After watching 103 live performances and meeting a constellation of comedy legends, all that remained was to get up there and try it himself. Written by McNair, the show turns out to be much more than a standup routine, although it was often laugh out loud.

This a beautifully written and ambitious piece which sees McNair deftly stripping standup to the bone as we follow the story of Donald Robertson, a put-upon kid who uses comedy to win over his classmates.

When the 15-year-old Donald, played by Michael Kelly, makes an unexpected appearance, for a moment you wonder if McNair has actually morphed into a wee schoolboy with his shirt hanging out.

At one point, McNair asks the audience what the theatre to comedy ratio is, and while he has fine comic timing the and a presence that makes the women in the audience want to take him home, it is the latter that tips the scales. It will be interesting to see what McNair comes up with next.

Stitching Tron Theatre 11.4.13

This new production of Anthony Neilson’s play about a fracturing relationship is as fresh and edgy as it was over a decade ago when it first opened at the Edinburgh Fringe. On that occasion, the more shocking scenes resulted in a walkout by audience members, but this didn’t stop Stitching being performed both in the UK and internationally, garnering several awards along the way, with Neilson’s career as both writer and director going from strength to strength.

It was certainly a well considered choice as the inaugural production of the recently formed Delirium Productions, whose ‘raw and authentic approach’ to acting lends itself to such an intimate play, allowing our empathy for the two lovers to transcend distaste.

The play opens with an ordinary couple in an IKEA furnished flat, and it is the apparent innocence and lack of sophistication that Catriona Evans and Tom Moriarty bring to the characters of Abby and Stu, that keeps the audience on side, even through the darkest of territory.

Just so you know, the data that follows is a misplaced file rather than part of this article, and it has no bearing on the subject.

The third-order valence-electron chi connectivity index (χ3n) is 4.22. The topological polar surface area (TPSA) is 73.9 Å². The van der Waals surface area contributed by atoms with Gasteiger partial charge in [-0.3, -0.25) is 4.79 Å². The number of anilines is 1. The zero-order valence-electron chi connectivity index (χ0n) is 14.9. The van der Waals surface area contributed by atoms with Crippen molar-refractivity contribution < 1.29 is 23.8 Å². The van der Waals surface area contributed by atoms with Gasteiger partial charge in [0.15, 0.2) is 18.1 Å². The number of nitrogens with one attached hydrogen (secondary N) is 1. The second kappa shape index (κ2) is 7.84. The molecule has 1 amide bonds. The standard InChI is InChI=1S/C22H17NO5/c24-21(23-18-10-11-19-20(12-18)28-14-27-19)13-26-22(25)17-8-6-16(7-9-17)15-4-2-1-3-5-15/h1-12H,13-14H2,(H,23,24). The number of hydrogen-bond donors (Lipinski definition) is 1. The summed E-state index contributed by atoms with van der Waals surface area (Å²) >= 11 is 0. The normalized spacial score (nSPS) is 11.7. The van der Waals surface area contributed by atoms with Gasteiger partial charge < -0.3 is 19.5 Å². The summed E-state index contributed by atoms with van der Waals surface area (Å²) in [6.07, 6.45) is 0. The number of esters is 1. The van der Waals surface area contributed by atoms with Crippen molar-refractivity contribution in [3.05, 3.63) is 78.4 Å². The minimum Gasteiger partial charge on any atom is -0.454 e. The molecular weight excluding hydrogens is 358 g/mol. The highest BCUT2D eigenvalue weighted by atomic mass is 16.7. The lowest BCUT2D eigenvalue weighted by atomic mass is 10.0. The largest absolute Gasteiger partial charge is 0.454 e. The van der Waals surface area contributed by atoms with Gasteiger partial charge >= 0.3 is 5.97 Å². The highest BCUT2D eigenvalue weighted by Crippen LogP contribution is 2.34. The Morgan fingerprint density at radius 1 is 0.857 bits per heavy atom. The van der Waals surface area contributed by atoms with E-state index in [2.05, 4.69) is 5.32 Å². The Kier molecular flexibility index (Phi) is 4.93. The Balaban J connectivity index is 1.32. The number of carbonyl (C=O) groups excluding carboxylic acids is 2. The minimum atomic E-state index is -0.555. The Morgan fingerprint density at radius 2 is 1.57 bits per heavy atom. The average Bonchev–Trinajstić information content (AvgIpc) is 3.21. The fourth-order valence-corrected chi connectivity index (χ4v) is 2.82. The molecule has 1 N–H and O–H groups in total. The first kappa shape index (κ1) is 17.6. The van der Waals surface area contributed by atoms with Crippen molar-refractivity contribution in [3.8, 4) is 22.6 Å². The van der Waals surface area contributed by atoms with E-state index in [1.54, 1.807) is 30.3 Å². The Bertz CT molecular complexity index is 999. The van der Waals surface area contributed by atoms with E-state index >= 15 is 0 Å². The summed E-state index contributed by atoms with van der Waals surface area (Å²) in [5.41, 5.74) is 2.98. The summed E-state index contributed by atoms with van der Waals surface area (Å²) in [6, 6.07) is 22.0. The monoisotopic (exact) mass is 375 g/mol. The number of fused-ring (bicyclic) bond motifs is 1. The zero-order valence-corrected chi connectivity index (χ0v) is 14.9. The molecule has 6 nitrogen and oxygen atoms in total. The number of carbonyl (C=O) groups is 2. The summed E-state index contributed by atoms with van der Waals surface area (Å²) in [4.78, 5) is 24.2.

Stitching deals with the balance of power between the couple, who will go to extreme lengths to fix their dysfunctional relationship. Why was I not surprised to read that Neilson’s favourite film is Last Tango in Paris?

Directed by Mark Westbrook, this bodes well for future shows from Delirium. When Evans and Moriarty took their call they appeared elated and the audience reaction certainly rewarded their commitment to this tender but brutal story.

Rambert Dance Company Labyrinth of Love TourTheatre Royal Glasgow Friday 1 March

There was an audible gasp from the pupils of Denny High School when the curtain went up on Rambert Dance Company’s Labyrinth of Love on Friday 1 March at Glasgow’s Theatre Royal to reveal the sculpted bodies of the male dancers in their ‘tidy whities’.

The young and vocal audience were put through plenty more pulse raising moments, from the feral athleticism of Margaret Donlan’s Labyrinth of Love, inspired by the love poems and prose of seven women including Elizabeth Taylor, through to Tim Rushton’s taut and moving Monolith, and Elysian Fields, Rambert’s take on L’Après-midi d’un faune.

While the dancers often moved to their own percussive sounds, music lies at the heart of Rambert Dance Company, which always performs to a live orchestra. Michael Daugherty’s score for Labyrinth was accompanied live on stage by soprano Sarah Gabriel.

Film projections presented a subtle yet evocative backdrop for the Olympian athleticism and flexibility of the dancers, with male and female company members displaying egalitarian strength.

By the end of the evening the company had taken us on an emotional roller coaster of longing, despair, ecstasy and other matters of the heart, but judging by the audience’s reaction, it was worth every exquisitely painful moment.